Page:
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Discussion Starter · #1 ·
Im going to put some ceiling fans in my garage for some airflow and hopefully some more light. Ive been searching around lowes and menards and I see a lot of "industrial" fans but none of them have any lights. Would a regular housefan work? Im curious about the motors of regular house fans if they spark or not since I do paintwork out there i dont feel like blowing up.
 

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Evil Wicked Mean And Nasty
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Im going to put some ceiling fans in my garage for some airflow and hopefully some more light. Ive been searching around lowes and menards and I see a lot of "industrial" fans but none of them have any lights. Would a regular housefan work? Im curious about the motors of regular house fans if they spark or not since I do paintwork out there i dont feel like blowing up.
That's what i have in mine , when i changed mine out in my house i moved the old one's to the garage and works just fine.:thumbup:



Cole
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Evil Wicked Mean And Nasty
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I just re-read your post hummm i do some paint work out in mine also haven't had a blow up yet, but that may depend on just how much paint you have flying around too. you should be able to get a light kit for better safety for a industrial style fan i would think. JMO


Cole
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Discussion Starter · #4 ·
Im thinking too, I have 3 stalls and want 3 fans, the ceiling fan wont be running in the paintbooth stall anyway... I guess Ill go with 3 house style fans. even though they dont have the light output that id like... none that I have seen so far anyway. They do look nice tho:)
 

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I can't imagine any kind of fan-mounted "light" putting out enough usable light for a garage or shop...

Russ
 

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I can't imagine any kind of fan-mounted "light" putting out enough usable light for a garage or shop...

Russ
Ditto. Most of the light fixtures will have a "MAX 60W" sticker on them.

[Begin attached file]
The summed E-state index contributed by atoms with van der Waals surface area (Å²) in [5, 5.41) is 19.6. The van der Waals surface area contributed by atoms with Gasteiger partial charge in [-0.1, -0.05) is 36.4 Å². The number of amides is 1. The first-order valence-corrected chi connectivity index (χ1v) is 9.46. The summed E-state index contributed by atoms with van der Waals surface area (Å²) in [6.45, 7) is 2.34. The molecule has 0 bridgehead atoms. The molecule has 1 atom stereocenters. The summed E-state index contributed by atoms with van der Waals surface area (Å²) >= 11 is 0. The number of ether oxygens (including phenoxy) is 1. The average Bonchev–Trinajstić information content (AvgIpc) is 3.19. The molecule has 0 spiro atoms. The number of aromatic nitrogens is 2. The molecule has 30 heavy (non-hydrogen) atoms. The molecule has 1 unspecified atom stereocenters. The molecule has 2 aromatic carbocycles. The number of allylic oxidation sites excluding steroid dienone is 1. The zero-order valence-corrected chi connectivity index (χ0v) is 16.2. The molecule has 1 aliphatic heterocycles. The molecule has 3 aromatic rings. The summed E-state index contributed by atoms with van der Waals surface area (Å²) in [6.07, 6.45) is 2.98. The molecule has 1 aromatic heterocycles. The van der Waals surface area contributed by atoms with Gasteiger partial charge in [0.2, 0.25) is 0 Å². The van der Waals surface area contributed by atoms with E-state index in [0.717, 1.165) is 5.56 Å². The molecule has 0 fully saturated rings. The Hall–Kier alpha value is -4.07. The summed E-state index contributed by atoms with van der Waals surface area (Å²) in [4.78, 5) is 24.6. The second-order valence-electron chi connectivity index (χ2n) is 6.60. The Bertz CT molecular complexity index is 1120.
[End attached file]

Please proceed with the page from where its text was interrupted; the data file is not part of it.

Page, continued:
I have an infra-red heater and 2 "industrial" fans running in my 24x34 garage. The intended purpose of the fans is to help to get that warmed air into the "shadows" and to keep the garage windows clear.

Those fans run (at low speed) 24/7 from October to April ... and I'm a little dubious whether household fans would stand up to that kind of use.

I'm also thinking that they might be awfully noisy attached to a rheostat?
I mean most of the household variety have a pull-chain (low, med, high) to control fan speed, whereas the "industrial" variety are infinitely adjustable with the rheostat.
 

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Max 60W relates to the current draw. You can put 100W equivlant CFL's in place and there only going to draw 25W.. multiply that by 3 or 4 lights per fixture and you can get some serious bright light.
 

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Discussion Starter · #8 ·
Right now I just have single bulb fixtures. Some of the fans ive seen have 3 bulbs in them which would have to be a little better because Im getting by fine with the single bulbs. I have the top half of my garage painted gloss white which reflects a lot of light. I usually have a separate light plugged in anyway..

In my last house, which i had bought from my brother, who had bought it from my parents. The house was in our famlly for 35 years... there was a ceiling fan in the bedroom that had never been changed out since my parents put it in in the 70s and was still running strong. my fans in my house run non stop also. There relatively cheap, the ones im interested in at lowes are 120 each, even if they only ran for 4-5 years id say id have my moneys worth...
 

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Home ceiling fans have induction motors and as such do not produce sparks like a brushed motor would. The switches however are a different story. Every time you turn one on or off you produce a spark in the switch. I have several converted AC air handling unit fans that move a tremendous amount of air.

Vince
 

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My only concern would be grinding dust/welding fumes, which leave conductive deposits and anything vented tends to eventually die (CFL bulbs have vented ballasts and eventually die, but I've replaced my individual bulb fixtures with 2x2 42W CFLs, and found that the big ones seem to last longer). House ceiling fans will probably fail with that kind of use. I used to have a house just normal oscillating fan in my garage that worked till I turned it off, then the crud built up in it prevented it from ever restarting.
 

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I've installed hundreds of ceiling fans, used to do this in my off-season from inspection services, which sadly, doesn't happen anymore. Emerson makes a Builders series fan, a great fan, usually around 75 bucks.
Check the pitch of the blade, this is where the air movement comes in. Most fans, clock wise moves air up, counter clock wise moves air down.

There's a gazillion light kits out there, pick one that fits your need. Just measure the bottom of the housing for the correct size fixture.

Rheostats, always try to start your fan on a higher speed, then lower the speed. Saves wear and tear.

Most wobble happens when the attaching screws are not tight. down rods have to be tight, hanger must be firmly attached, blades have to be tight.

Good luck! :thumbup:
 
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